A medieval sculpture of Jews engaged in obscene acts with a pig appears on the facade of a historical German church where Martin Luther preached. On Tuesday, a court rejected a Jewish man's efforts to remove the offensive sculpture.

The sculpture, in the eastern German city of Wittenberg, depicts a pig surrounded by a group of Jewish people, with some suckling at the animal's teats and one man looking under its tail. It's one of the most well-known examples of medieval folk art known as a Judensau — meaning Jews' sow — and is believed to date back to at least 1290.

Judge Volker Buchloh said the sculpture could remain because, on the ground beneath it, there is a memorial paying tribute to the 6 million Jews who died during the Holocaust. Buchloh said that while the sculpture was indeed originally meant as an insult, its place in the context of this memorial neutralizes this meaning.

Michael Düllmann, a member of Berlin's Jewish community, calls the sculpture defamatory and sued the local parish to get it removed in 2018. The district court of Dessau rejected his claim last May, and he appealed the decision. Now that the Higher Regional Court in Naumburg has struck down his appeal, he intends to take the case to higher courts.

Düllmann believes the statue should be put in the Luther House museum in Wittenberg.

"The whole issue is not over yet," Düllmann says. "This is a church, a holy place. You can't mix it with such a shameful assault on the Jews."

The controversy has drawn attention to an ugly relic from the past and has forced the Lutheran Church to publicly examine its history of anti-Semitism at a time when Germany's Jewish community has decried attacks against Jews in the country.

On Europe's walls for centuries

As many as 30 such images, by one German artist's count, are still displayed on churches in Germany and other countries such as Austria, France and Switzerland.

Many of the images were originally on the inside of churches and were meant as moral instruction, urging Christians not to follow the example of Jews. Eventually, the works began to be placed on church facades, in public places and on wealthy private homes.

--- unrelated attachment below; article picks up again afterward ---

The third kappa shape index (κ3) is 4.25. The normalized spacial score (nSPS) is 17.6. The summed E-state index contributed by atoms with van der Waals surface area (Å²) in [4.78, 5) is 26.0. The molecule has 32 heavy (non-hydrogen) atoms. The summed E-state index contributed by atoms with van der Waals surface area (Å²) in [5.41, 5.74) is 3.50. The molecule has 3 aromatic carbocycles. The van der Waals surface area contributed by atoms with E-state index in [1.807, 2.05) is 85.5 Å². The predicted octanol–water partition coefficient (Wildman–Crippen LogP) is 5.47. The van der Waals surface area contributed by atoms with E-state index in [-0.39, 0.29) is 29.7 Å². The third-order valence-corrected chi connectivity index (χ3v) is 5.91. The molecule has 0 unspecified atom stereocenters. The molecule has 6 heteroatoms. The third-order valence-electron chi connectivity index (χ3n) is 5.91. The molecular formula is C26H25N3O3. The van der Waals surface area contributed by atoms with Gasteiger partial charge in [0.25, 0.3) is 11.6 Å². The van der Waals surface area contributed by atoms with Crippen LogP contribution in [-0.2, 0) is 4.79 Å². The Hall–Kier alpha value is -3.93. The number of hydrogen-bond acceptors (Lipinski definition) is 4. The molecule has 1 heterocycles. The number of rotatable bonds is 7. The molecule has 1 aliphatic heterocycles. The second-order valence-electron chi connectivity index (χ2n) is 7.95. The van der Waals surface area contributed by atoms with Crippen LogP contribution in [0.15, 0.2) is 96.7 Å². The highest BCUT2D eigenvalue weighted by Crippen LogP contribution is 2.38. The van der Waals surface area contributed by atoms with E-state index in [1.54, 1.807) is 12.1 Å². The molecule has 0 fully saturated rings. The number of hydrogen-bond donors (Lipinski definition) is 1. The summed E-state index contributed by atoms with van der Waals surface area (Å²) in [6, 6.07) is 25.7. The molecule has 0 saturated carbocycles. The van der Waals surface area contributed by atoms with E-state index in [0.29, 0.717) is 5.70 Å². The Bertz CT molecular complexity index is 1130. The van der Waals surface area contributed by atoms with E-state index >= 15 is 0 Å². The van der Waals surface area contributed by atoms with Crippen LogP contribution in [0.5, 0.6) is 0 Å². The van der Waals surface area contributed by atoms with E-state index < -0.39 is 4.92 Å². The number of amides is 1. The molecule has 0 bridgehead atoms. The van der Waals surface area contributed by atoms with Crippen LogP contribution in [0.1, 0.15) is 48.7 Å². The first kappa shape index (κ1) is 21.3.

By the 18th century, ordinary objects like playing cards might feature the image of Jews crowding around a pig's lower parts.

For hundreds of years, a large painting of Jews with a pig decorated the bridge tower in Frankfurt, where it had become a tourist attraction until the city tore it down in 1801.

The images were intended to portray Jews as dirty, greedy, less than human. Because observant Jews do not eat pork, it added another layer of insult. The word "Judensau" itself is considered a highly offensive term sometimes used by the Nazis.

Today, most of the remaining works are damaged or heavily aged and are tucked away in corners of churches. The Wittenberg sculpture, however, is visible and well-preserved, adorning a church on UNESCO's World Heritage List.

Martin Luther referred approvingly to it in anti-Semitic writings. In 1570, after Luther launched the Protestant Reformation, a Luther quotation was added to the sculpture, saying, "Vom Schem Hamphoras," which includes a taunting reference to a Hebrew name for God.

"Belongs in a museum"

A campaign to remove the Wittenberg sculpture began in 2017, during celebrations marking the 500th anniversary of the Reformation, with an online petition and protests in front of the church. The protests and Düllmann's lawsuit have drawn attention to the sculpture and prompted prominent church and public officials to take opposing positions on it.

Felix Klein, Germany's federal anti-Semitism commissioner, said in November that the sculpture "belongs in a museum" and should be taken down from the church. The Wittenberg Town Church's pastor, Johannes Block, and many local parishioners believe it should remain. The region's Lutheran bishop, Friedrich Kramer, favors its removal.

"I find it unbearable," he said in a radio interview last June, "that in a central place for us Protestants, there is a lie on the wall. The monument continues to preach."

But some historians disagree.